The Human Element
THE HUMAN ELEMENT
In the Indian sub-continent the brick industry is an industry of poor and marginalized workers generally using labour intensive and, in many cases, back breaking work practices. The labour market, as well as occupational health and safety is completely unregulated. It is an industry in need of governmental, environmental, and labour regulation.
The workforce at kiln sites is often family or village based and has a strong migratory element. Labourers move across borders, or from villages, to work seasonally for 5-7 months, dispersing with the onset of monsoonal rains.
Bonded labour is associated with the brick industry in some brickfields. A system of advance payment loans and debt bind many adult workers and their families to kiln sites across the region. Also although it is now well documented,there is a general reluctance within the industry to acknowledge the prevalence of both bonded or child labour.
Kiln sites employ family groups, young adolescents and children. Many sites can employ 30-300 workers, others operate with up to 1500 workers.
In some settings this back-breaking and repetitive work is carried out by children as young as eight. Working long days, from sunrise to sunset, the best workers carry between 25-30 bricks per load, Approx. 80-100 kg. By the end of the day they will have moved tonnes of bricks and will have a earned a subsistence wage, equivalent to a few dollars per day. It is currently estimated that up to 28,000 children are labouring in brick kilns across Nepal. More than half these children are reported to be under the age of fourteen. Most receive no formal education.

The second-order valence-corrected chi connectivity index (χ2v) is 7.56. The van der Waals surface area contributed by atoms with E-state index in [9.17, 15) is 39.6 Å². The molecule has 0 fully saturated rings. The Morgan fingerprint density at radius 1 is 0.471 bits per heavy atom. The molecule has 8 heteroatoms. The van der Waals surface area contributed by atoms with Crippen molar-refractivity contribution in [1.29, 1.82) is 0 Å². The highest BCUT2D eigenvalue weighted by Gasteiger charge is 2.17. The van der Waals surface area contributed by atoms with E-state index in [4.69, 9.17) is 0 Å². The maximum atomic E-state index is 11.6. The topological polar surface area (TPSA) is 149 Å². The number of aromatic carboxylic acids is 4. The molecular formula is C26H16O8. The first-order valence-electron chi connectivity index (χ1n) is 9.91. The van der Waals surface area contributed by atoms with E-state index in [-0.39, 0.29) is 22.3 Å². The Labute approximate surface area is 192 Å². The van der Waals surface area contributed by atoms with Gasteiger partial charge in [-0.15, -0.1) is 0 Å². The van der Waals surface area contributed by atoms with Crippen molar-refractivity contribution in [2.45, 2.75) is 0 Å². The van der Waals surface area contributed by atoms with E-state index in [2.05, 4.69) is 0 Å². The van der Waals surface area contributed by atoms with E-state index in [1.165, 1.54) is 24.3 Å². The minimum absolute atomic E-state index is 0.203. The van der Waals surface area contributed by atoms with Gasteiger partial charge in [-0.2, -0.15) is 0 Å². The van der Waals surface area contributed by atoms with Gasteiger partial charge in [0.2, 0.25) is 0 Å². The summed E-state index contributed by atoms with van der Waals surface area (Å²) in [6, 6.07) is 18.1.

Dangerous and unsafe working conditions mean that workers labour in choking brick dust and constantly present smoke from chimneys. They often have to climb steep inclines, both walking on, and carrying, hot bricks.
During the firing season the kiln site is home for the majority of workers, they live in makeshift, sub-standard accommodation usually made from green bricks with sheet iron (roof), weighted down by green bricks. Sanitation is poor or non-existent, clean drinking water is not readily accessible. Black carbon (soot) and fine brick dust envelops the workers, as they work, live and move about the kiln site.
The brick industries workers and their families are amongst those 865,000 premature deaths each year from inhalation of outdoor particulate matter, as estimated by the World Health Organization.
HZZK TECHNOLOGY CHANGES HEALTH, ENVIRONMENTAL AND WORKPLACE OUTCOMES
From a humanitarian perspective the Habla Zig-Zag Kiln will significantly improve kiln workers safety and work practices. The kiln provides much easier loading and unloading conditions with low ergonomic brick settings, for ease of setting and unloading. The kiln emits minimal emissions due to high combustion of fuels its burns, workers will not be subjected to working in fine brick dust or inhaling pollutants or smoke.
Brick making seasons can be extended because of the roof, which will alleviate many of the bottlenecks and rushed, dangerous practices of the workforce. Also, this results in all year round production capability and an improved overall economic outcome for the community.
THE POSSIBILITY OF INDUSTRY REFORM IS SUPPORTED BY HZZKI
The Brick Clean Group, part of the Global Fairness Initiative (GFI) and Better Bricks Nepal, has commenced a programme which aims to provide incentives to brick factory owners and to improve working conditions in the kilns. Further reading click here...
The group is encouraging factories to sign up to minimum standards for pay and working conditions that include an end to child, bonded and forced labour, the provision of toilets and drinking water, and a requirement to pay at least a minimum wage.
“We want to create standards for the industry to follow” says Homraj Acharya, Nepal’s country director for GFI> “If The factories) meet the criteria then there should be benefits. They can become torchbearers for change in the industry”. The GUARDIAN . February 2015
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